Biju Mushahary, Project Manager Seeds of Prosperity Program at GAIN, shares the story of Majoni one of the participants of the ‘Seeds of Prosperity’ program in India who recently talked about her experience during a workshop.
‘We do not face any problem with the women beneficiaries. They are attentive and take active part in discussions during trainings. But it is a different story with men. The challenge with male attendees is that it is difficult for them to accept a woman telling them about good nutrition and hygiene’, Majoni remarked.
Majoni trains her community of tea workers and their families on nutrition in Assam, India. She is one of the participants of the ‘Seeds of Prosperity’ program in India, a collaboration between GAIN, Unilever and the Sustainable Trade Initiative (IDH). Implemented by Solidaridad, the program educates people like Majoni to train their communities on eating diverse food groups and handwashing. Majoni spoke during a recently held workshop that celebrated the success of reaching the 10,000th tea worker through the program.
I was expecting more generic stories of everyday challenges of implementing trainings when I asked the trainers, to share their journeys of being part of the project. However, Majoni’s remark was a surprise for me. Not because she spoke on gender bias, since it is not uncommon to hear such narratives in meetings. There are two elements that made it so special, in my opinion. The first is the speaker herself. Forget the confident and bold statement; a few months back no one would even imagine that Majoni could speak in a public forum. I still remember my first interaction with her during the initial days of the programme. She talked the least, appeared nervous, and was definitely the most shy of all the participants. But on that day, Majoni did not just get up to speak, but also highlighted an important social dimension that can influence the programmatic outcomes of ‘Seeds of Prosperity’ or any other similar programmes for that matter. Secondly, she made the statement in presence of officials and managers of the tea estates. I believe this makes it even more special. It is special for because the hierarchical systems in tea estates make it very unlikely for the tea worker community to express themselves frankly in-front of the management. Therefore, Majoni making such a strong statement in-front of the managers is a rare moment that displayed her confidence and her courage. The courage, needed to break away from the hierarchical set-up and express oneself without fear. Majoni definitely earned my admiration!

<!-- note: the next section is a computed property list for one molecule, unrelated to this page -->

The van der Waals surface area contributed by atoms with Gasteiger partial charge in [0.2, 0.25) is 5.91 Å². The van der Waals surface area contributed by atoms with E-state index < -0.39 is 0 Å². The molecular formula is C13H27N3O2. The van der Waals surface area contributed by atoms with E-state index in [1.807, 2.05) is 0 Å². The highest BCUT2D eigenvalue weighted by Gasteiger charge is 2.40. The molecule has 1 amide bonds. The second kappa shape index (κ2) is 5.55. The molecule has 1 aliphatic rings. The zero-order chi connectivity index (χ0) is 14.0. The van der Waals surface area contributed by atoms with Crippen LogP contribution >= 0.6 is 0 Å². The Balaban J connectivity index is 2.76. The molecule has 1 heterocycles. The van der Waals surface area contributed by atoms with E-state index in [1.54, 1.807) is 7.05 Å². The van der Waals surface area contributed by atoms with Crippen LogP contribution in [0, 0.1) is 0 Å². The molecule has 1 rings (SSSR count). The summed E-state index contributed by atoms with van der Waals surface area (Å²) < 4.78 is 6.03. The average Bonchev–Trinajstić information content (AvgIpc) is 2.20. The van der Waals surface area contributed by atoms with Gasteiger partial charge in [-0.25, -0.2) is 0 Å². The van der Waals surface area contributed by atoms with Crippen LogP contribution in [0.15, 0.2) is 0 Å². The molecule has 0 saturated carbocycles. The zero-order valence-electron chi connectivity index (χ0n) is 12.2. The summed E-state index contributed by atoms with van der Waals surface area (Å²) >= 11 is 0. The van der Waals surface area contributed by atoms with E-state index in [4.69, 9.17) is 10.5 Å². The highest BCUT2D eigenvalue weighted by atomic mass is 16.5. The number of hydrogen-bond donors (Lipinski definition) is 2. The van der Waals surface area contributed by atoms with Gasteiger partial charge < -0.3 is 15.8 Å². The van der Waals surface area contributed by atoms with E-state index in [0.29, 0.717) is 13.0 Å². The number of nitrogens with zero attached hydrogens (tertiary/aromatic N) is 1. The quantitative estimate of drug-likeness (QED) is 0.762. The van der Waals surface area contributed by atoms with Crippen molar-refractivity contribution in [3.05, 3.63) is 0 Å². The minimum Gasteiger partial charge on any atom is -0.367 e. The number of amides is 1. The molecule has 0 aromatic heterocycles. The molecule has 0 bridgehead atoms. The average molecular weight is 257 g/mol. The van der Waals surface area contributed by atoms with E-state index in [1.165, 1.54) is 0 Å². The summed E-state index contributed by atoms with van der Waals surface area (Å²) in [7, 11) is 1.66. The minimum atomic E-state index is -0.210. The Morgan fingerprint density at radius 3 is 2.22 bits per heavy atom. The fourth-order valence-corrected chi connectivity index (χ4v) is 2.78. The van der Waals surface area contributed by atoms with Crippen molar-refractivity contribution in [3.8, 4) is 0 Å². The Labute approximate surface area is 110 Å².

From being a shy introvert personality to a confident individual, I see huge a transformation for Majoni. What is even more heartening is that she is not alone. I see similar changes in many other trainers of the project. The process of training their community on nutrition and hygiene every day, over a period of nine weeks has helped them develop as more confident individuals.
Published 22 November 2017